Truths are passed down from generation to generation, older sibling to younger sibling, NBA season to NBA season. During his junior year at Michigan State in 2011, a 21-year-old Draymond Green would hand down his own truth, when he put an adage out in the world that’s still reshared to this day:
Westbrook about to shoot OKC out the game again— Draymond Green (@Money23Green) April 28, 2011
Russell Westbrook isn’t adored because he’s an efficient basketball player. You either love him or you hate him, and the passionate group of Westbrook naysayers use his inefficiencies as tinder for their hatred. Those who love him try to ignore those same inefficiencies for his other, better qualities. Westbrook is the 6-foot-3 lovechild of power and energy. Other players drive to the basket in a Subaru WRX; Russ crashes a Lamborghini on every possession and just hops into a new one on the next.
It can be mesmerizing to behold. But it’s difficult to make the case for Westbrook in moments when the Thunder find themselves trailing in crunch time. Because no matter the outcome, good or bad, the events that lead up to the final buzzer often play out the same. He will decide he’s the best option for the last shot with the game on the line. And he will force up a 3. That self-belief is what makes him who he is. It’s also what kept Oklahoma City winless on Thursday, falling to Boston 101-95, as he shot and missed six jumpers in the final six minutes. The Thunder are now 0-4 on the season, their worst start in the decade since the franchise moved to OKC.
Throughout the first half, the Celtics offense was the most painful thing about the game. It was hard to believe anything could top their shooting; Gordon Hayward made Boston’s first 3-pointer of the night on their opening possession in the third quarter. (Boston went 0-for-11 in the first half.) But then the Celtics briefly returned to form in the third quarter, dropping 40 points in the frame, including nine 3-pointers. It was the kind of offensive explosion that seemed like a matter of time for a team with as many considerable offensive options as the Celtics have. Boston’s big third allowed them to keep the game close. From there, they let the Thunder hurt themselves.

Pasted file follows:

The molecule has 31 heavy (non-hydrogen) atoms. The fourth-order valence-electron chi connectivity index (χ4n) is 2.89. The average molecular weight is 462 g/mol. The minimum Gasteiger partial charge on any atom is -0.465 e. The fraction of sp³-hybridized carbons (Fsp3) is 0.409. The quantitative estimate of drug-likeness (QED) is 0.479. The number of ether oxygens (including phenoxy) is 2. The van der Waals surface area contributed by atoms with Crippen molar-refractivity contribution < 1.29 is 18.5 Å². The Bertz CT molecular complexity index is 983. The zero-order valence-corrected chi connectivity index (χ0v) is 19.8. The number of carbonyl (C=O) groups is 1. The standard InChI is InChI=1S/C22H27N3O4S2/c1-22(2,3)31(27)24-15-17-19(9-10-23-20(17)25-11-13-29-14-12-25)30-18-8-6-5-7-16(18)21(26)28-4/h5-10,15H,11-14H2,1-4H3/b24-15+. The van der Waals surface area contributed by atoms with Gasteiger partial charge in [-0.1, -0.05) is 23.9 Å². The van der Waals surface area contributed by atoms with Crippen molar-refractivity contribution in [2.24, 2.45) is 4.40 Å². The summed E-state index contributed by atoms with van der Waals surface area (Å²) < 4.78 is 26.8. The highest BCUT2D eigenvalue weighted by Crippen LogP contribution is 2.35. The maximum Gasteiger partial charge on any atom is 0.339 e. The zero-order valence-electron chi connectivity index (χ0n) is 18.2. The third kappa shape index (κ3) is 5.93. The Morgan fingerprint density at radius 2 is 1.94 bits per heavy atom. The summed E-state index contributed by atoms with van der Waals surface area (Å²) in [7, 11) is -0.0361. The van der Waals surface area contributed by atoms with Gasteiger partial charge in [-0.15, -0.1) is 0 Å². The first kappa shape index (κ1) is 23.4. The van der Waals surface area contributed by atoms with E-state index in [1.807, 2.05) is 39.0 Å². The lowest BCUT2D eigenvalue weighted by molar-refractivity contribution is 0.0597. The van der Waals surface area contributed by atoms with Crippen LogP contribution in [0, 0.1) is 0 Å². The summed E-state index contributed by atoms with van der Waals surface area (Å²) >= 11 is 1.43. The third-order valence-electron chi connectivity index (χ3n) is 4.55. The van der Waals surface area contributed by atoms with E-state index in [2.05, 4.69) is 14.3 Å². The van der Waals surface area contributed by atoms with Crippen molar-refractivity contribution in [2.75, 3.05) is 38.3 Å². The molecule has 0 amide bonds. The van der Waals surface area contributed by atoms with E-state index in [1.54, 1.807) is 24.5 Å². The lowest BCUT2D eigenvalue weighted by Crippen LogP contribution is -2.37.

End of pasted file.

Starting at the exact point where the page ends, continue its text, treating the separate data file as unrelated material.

With the game falling away from the Thunder, Westbrook Westbrooked. He took three 3s and three midrange pull-ups in the final six minutes and 13 seconds of the game, missing all six.
His final shot was written in the books before he even caught the ball. Down three, Westbrook caught the inbound following a full Thunder timeout. Less than a second after catching the ball—26.5 left in the game—he pulled up 28 feet out.
It was a predictable way for the Thunder to go out, and that predictability is inevitable when an offense is as limited on the perimeter as OKC is. They’re top-heavy, with Westbrook and Paul George providing nearly all of the juice. As reliable as Steven Adams is, he can’t create his own shot to bail his team out. After Adams, the hierarchy gets murky, and that’s when the Thunder fall off a cliff.
The best defense one can make in favor of Westbrook’s aggressive shooting is the lack of options around him and George. But we aren’t talking about the clutch gene or someone whose efficiency dwindles late in games. He’s inefficient throughout. This is just a part of the whole. Against the Celtics, Westbrook scored 13 points on 20 field goal attempts. Shooting is a probability game, but in down-to-the-wire situations, Westbrook’s awareness shuts down and it becomes a matter of blind faith.
Two seasons ago, Westbrook was Oklahoma City’s only choice. If he cost the game on a last-possession shot—which was rare, for what it’s worth—there was always the same excuse to fall back on: What other choice did he have? That’s no longer true, yet Draymond’s tweet still holds.
In Westbrook’s postgame game interview, he admitted the 0-4 start was hardly ideal. “Obviously,” he said, “we’re not starting the way we wanted to, but we’ll be OK. I will make sure of that.” It’s the Westbrook mentality in one quote: It’s his responsibility to win, one that he doesn’t feel comfortable putting in someone else’s hands. Other elements of the Thunder offense desperately need to grow to be able to compete. Maybe that’s Dennis Schröder becoming more involved or Patrick Patterson finding consistency from the arc. Westbrook becoming self-aware in crunch time is a necessary part of that evolution.